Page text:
Describe your work’s concept, aesthetic, and your process of making it.
Conceptual-photography would best describe the style of work that I do. I try to illustrate evoking ideas in my work from themes, memories, personal experiences, dreams, thoughts, feelings, and moods. One of my favorite photography techniques is called ‘painting with light.’ I had the pleasure taking a seminar taught by photographer, William Terry in 2018. This method proposes a range of advantages and opportunity with using light in a fantastic way, where it illuminates segments of the scene and adds emphasis and color to the objects being photographed during long exposure time than normal. Painting with light is exciting and rewarding because you don’t always know exactly how the image is going to precisely turn out until you see it for the first time. This techie art-medium involves a great deal of patience, accurate settings in the camera, timed exposure, and performed completely in a pitch-dark room. Instead of an actual paintbrush, I am using a homemade penlight and sometimes incorporating other assortments of light. If necessary, I will sometimes use a computer software; like Adobe Photoshop or Lightroom, to add subtle edits, altering overlays, or enhance specific details to whichever piece I am currently working on at the time.

Which artists inspire and/or influence you the most and why?
There are several remarkable artists and their works of art that I could list having been influenced or inspired by. But overall, I would have to say my late grandmother; artist Nellie Buel, continuously encourages me through her existing art pieces and all the many heartfelt memories of spending time at her studio and home. I can remember being as little as the age of four, looking and studying the paintings that hung on the walls at our home in Helotes, that consisted mostly of my grandmother’s artwork. There was one particular painting that hung above our couch and would stare at it for lengthy amounts of time, picking out unintended images within the canvas. This explicit still-life painting of flowers and pitcher, was decorated with thick acrylic paints that had bold brushstrokes and muddled colors. This painting gave me a craving for creating and inspired an overall way of thinking while consuming her work of art that was up close and personal. She left an effecting imprint that continues to inspire me to this day.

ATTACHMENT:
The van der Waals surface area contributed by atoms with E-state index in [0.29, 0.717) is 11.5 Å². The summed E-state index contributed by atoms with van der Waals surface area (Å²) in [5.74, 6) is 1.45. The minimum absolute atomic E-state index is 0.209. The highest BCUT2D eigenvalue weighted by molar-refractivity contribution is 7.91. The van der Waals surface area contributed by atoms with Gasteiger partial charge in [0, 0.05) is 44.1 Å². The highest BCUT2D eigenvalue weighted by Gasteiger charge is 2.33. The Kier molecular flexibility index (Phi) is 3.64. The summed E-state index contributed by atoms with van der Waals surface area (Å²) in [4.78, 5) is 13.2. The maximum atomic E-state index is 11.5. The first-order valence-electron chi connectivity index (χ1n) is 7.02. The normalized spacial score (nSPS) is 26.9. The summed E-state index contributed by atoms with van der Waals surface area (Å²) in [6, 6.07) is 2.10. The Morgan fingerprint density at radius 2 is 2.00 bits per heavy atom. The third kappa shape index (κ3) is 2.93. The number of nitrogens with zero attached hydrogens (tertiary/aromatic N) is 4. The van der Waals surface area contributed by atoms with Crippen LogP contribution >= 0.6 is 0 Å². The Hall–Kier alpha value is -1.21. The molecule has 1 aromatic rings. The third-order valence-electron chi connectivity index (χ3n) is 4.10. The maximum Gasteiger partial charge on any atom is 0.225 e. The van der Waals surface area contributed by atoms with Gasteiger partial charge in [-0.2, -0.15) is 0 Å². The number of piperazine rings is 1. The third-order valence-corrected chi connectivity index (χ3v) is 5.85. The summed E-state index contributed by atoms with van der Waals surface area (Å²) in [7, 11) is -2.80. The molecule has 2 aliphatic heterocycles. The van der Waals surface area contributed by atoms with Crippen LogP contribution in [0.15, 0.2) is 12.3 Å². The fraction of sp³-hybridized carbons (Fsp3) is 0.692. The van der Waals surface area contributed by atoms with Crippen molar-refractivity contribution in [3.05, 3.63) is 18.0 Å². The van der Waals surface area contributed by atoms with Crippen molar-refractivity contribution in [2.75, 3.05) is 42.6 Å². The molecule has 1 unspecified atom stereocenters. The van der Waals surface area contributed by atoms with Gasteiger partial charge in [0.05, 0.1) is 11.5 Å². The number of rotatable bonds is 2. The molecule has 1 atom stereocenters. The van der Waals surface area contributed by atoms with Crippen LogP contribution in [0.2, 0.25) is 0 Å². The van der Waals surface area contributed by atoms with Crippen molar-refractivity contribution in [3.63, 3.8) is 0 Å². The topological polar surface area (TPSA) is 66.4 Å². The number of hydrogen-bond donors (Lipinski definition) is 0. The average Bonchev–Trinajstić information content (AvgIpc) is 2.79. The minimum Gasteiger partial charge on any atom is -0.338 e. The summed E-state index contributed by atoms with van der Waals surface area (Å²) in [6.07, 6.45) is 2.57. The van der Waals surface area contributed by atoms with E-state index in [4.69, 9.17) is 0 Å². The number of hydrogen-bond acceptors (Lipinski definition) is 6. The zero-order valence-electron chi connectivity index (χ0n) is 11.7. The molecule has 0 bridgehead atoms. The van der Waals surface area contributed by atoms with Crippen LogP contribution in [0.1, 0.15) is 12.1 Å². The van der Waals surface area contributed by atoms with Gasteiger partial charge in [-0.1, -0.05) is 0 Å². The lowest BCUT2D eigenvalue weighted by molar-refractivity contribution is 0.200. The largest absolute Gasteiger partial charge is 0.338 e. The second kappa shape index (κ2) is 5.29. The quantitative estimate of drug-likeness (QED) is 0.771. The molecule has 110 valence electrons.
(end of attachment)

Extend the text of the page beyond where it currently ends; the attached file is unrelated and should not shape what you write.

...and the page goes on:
What kind of plans do you have set for your future as an artist? Are you planning to pursue a Bachelor's degree?
I have finished the last of my credits at NVC and have one remaining class to take this summer, 2020. It’s taken an extraordinarily long time to complete but well worth the wait knowing the reward having my first degree in Associates of Art. My hope is to pursue a bachelor’s degree in the fine arts at UTSA and plan to continue taking art lessons and workshops. As an artist, will continue evolving, learning, creating art, and entering shows around the state and country. I enjoy meeting and collaborating with various artists and would love to be able to collectively exhibit a themed project concerning major topics and issues that are important to me.